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Shining A Light On ‘The Lady With The Lamp’: Was Florence Nightingale A Feminist?

The opinions expressed in this article are the writer’s own and do not reflect the views of Her Campus.
This article is written by a student writer from the Her Campus at Nottingham chapter.

Most of us probably conjure up a similar picture when we hear Florence Nightingale’s name, a nurse and ‘the lady with the lamp’, making the rounds between hospital beds and offering comfort to wounded soldiers during the Crimean War (1853-56). 

However, surprisingly little is known about Nightingale’s wider career and personal life by the wider public, outside of her 2 years serving as a nurse in the Crimea. Despite having found her a compelling figure since learning about her in primary school, my perception of Nightingale has been narrow, until I recently got the opportunity to study her more widely. Speaking to peers, I found many others held similar perceptions of her. 

Nightingale’s work has endured as a staple point of study in the education system, yet has remained narrow, focused only on her role as a nurse in the Crimea and an idealised ‘angel in white’. Public memory of her seems to have endured exceptionally well in the modern day, in comparison to many of her nursing counterparts. Is there a reason for this? Is there a less than perfect side to the idealised memory of Nightingale?

Nightingale was a writer and social reformer as well as a nurse. She wrote over 200 books, reports and pamphlets, including Notes on Nursing (1860), and pioneering advice on professional nursing, preventing illness and hygiene tips in a way that was newly accessible to the poor. She supported Lord Ashley’s 1844 Working Hours Bill, and helped open several nursing schools, funded by William Rathbone, and mentored younger nurses and reformers.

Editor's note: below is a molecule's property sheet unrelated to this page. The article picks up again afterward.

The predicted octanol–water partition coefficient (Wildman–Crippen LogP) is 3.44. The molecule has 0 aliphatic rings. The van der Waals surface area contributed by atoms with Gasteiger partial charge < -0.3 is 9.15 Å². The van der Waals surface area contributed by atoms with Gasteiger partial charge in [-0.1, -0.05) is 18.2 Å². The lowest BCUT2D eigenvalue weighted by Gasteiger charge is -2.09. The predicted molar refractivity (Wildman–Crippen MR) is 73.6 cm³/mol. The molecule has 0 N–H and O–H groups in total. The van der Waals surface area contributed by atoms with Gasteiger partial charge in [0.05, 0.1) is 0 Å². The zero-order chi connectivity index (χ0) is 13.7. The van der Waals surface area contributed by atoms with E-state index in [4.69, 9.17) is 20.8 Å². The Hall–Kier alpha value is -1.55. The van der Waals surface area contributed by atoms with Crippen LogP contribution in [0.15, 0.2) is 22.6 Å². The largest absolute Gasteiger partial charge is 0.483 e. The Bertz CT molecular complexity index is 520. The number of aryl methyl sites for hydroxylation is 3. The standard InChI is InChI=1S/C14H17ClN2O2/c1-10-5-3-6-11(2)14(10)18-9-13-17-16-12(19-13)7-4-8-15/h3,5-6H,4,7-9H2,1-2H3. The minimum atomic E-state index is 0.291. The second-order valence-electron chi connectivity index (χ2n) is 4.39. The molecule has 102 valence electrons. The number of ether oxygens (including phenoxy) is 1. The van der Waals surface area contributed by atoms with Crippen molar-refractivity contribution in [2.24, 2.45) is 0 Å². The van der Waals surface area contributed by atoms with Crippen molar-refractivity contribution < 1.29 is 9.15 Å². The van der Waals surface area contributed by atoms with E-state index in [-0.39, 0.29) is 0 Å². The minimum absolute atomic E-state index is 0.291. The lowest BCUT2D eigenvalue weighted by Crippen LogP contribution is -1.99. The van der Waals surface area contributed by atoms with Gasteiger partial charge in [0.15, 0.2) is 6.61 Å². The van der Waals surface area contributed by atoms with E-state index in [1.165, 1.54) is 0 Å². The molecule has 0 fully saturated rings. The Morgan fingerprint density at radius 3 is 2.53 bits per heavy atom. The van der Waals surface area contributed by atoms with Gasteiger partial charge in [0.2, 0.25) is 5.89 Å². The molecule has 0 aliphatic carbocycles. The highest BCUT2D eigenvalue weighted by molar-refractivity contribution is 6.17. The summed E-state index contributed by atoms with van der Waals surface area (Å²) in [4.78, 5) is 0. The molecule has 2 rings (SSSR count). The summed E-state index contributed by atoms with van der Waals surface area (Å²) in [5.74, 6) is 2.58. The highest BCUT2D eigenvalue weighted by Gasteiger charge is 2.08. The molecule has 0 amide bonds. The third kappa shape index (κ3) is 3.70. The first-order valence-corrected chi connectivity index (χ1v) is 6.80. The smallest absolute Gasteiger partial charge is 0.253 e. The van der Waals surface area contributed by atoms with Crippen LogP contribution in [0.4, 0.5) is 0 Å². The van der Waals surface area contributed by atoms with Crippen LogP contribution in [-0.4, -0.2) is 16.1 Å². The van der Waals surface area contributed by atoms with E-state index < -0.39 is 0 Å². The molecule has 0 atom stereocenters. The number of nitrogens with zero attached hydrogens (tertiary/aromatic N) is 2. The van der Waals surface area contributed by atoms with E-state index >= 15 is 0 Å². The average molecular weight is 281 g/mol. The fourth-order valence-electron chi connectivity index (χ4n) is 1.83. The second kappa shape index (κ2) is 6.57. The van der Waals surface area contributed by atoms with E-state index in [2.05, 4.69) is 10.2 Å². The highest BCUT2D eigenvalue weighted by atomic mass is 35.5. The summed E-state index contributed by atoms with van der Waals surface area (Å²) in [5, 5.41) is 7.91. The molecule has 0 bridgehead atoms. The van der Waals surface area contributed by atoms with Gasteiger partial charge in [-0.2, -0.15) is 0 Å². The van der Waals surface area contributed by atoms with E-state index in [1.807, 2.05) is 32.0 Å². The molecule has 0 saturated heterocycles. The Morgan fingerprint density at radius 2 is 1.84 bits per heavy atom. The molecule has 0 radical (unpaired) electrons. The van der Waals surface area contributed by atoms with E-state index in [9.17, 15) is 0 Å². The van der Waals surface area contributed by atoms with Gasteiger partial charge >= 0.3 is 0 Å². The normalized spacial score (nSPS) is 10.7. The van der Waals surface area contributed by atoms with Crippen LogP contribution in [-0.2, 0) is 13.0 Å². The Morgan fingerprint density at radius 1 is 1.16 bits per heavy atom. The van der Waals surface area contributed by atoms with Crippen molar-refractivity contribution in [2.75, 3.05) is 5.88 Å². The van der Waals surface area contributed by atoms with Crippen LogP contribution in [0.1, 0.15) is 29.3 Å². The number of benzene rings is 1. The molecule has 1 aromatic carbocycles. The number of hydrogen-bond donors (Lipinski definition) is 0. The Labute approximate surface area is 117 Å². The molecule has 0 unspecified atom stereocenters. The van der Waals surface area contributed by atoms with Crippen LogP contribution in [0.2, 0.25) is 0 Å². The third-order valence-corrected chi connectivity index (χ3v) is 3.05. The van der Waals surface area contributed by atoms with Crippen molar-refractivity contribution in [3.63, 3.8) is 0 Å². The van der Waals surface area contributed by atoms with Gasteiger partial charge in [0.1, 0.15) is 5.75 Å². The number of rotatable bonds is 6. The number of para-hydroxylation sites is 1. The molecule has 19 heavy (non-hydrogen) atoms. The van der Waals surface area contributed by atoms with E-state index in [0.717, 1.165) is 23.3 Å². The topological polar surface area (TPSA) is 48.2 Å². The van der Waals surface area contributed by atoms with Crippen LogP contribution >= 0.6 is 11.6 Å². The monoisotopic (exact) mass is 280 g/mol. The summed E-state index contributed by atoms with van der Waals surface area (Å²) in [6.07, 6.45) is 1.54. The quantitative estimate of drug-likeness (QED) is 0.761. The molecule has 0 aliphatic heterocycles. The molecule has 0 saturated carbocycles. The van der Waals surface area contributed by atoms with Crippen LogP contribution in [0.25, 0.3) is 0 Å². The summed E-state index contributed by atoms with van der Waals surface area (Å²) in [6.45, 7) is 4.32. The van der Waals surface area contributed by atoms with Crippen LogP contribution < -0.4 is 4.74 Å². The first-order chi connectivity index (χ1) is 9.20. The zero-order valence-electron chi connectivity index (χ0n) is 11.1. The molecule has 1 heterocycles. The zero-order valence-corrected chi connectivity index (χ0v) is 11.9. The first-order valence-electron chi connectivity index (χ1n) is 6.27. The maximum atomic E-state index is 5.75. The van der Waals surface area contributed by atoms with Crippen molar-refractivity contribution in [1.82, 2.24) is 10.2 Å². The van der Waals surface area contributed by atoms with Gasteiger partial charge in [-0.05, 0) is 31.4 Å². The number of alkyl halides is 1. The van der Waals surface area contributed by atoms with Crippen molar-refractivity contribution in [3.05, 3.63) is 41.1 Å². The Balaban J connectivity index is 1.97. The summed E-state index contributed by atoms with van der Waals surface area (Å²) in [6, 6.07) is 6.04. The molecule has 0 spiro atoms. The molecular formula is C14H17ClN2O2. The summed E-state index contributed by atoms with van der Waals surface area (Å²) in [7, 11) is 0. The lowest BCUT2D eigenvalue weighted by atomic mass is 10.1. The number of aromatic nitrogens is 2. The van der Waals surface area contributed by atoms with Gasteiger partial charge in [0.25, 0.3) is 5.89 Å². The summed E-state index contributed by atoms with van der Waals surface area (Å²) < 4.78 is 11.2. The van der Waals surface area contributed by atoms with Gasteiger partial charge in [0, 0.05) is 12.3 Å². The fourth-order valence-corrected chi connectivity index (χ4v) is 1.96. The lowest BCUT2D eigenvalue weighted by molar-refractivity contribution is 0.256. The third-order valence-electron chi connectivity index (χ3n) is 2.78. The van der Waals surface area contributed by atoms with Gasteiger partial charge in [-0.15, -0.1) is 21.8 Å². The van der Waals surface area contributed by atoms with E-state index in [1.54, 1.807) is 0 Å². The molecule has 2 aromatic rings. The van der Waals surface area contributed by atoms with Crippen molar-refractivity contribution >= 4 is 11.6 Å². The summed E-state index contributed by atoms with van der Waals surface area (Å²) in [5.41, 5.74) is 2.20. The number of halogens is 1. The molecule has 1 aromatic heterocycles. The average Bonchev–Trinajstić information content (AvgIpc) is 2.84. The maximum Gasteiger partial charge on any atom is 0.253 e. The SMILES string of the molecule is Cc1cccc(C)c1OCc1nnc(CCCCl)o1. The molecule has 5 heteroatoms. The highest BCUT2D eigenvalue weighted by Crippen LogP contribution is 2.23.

Nightingale significantly struggled with her relationships with women throughout her life which affected many facets of her character. This disconnect stemmed from her relationships with her mother and sister, who both exemplified the conventional upper class Victorian female ideal, ‘socially ambitious, intellectually lazy and emotionally infantile’. She struggled with conflicting feelings of despising them for the emotional and intellectual suffocation she felt from them, alongside affection for her family. Nightingale’s rejection of conventionality and her pursuits of nursing and intellectualism were met with her mother and sister’s frequent and deeply scarring emotional abuse to try and stop her. Her sister Parthenope developed an obsessive and neurotic psychological attachment to her, jealousy at Florence’s beauty and intellectual prowess disguised as devotion, forcing her into periods of ‘sibling slavery’. Parthenope’s eventual nervous breakdown was eventually what allowed a frustrated Florence to leave home and pursue nursing at last, as medical professionals stated they must be separated so Parthenope could be forced to live independently to recover.